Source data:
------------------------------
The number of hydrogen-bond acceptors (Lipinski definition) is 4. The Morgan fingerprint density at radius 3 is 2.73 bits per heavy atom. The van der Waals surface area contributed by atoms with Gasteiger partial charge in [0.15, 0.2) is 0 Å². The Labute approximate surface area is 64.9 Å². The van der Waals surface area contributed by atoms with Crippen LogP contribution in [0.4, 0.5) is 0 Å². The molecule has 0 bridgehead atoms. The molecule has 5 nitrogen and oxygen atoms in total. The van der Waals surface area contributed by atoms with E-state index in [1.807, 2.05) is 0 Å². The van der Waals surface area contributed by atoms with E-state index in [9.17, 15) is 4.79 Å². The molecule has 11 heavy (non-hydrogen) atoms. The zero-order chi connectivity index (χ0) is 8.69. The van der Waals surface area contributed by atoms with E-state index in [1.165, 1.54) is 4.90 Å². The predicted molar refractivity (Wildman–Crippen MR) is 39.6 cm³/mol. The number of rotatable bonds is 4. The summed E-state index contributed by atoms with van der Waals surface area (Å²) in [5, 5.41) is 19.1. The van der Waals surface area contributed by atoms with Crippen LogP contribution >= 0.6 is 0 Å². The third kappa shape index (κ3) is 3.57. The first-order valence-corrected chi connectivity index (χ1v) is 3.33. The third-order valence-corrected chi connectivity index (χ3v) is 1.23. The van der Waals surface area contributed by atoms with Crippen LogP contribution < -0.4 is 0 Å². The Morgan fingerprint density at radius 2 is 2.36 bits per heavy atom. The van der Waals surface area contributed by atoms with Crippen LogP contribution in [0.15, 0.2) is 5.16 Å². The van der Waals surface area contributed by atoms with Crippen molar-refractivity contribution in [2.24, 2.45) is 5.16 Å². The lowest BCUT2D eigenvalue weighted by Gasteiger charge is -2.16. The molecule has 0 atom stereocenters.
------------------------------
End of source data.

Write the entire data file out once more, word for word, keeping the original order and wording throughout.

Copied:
The number of hydrogen-bond acceptors (Lipinski definition) is 4. The Morgan fingerprint density at radius 3 is 2.73 bits per heavy atom. The van der Waals surface area contributed by atoms with Gasteiger partial charge in [0.15, 0.2) is 0 Å². The Labute approximate surface area is 64.9 Å². The van der Waals surface area contributed by atoms with Crippen LogP contribution in [0.4, 0.5) is 0 Å². The molecule has 0 bridgehead atoms. The molecule has 5 nitrogen and oxygen atoms in total. The van der Waals surface area contributed by atoms with E-state index in [1.807, 2.05) is 0 Å². The van der Waals surface area contributed by atoms with E-state index in [9.17, 15) is 4.79 Å². The molecule has 11 heavy (non-hydrogen) atoms. The zero-order chi connectivity index (χ0) is 8.69. The van der Waals surface area contributed by atoms with E-state index in [1.165, 1.54) is 4.90 Å². The predicted molar refractivity (Wildman–Crippen MR) is 39.6 cm³/mol. The number of rotatable bonds is 4. The summed E-state index contributed by atoms with van der Waals surface area (Å²) in [5, 5.41) is 19.1. The van der Waals surface area contributed by atoms with Crippen LogP contribution >= 0.6 is 0 Å². The third kappa shape index (κ3) is 3.57. The first-order valence-corrected chi connectivity index (χ1v) is 3.33. The third-order valence-corrected chi connectivity index (χ3v) is 1.23. The van der Waals surface area contributed by atoms with Crippen LogP contribution < -0.4 is 0 Å². The Morgan fingerprint density at radius 2 is 2.36 bits per heavy atom. The van der Waals surface area contributed by atoms with Crippen LogP contribution in [0.15, 0.2) is 5.16 Å². The van der Waals surface area contributed by atoms with Crippen molar-refractivity contribution in [2.24, 2.45) is 5.16 Å². The lowest BCUT2D eigenvalue weighted by Gasteiger charge is -2.16. The molecule has 0 atom stereocenters.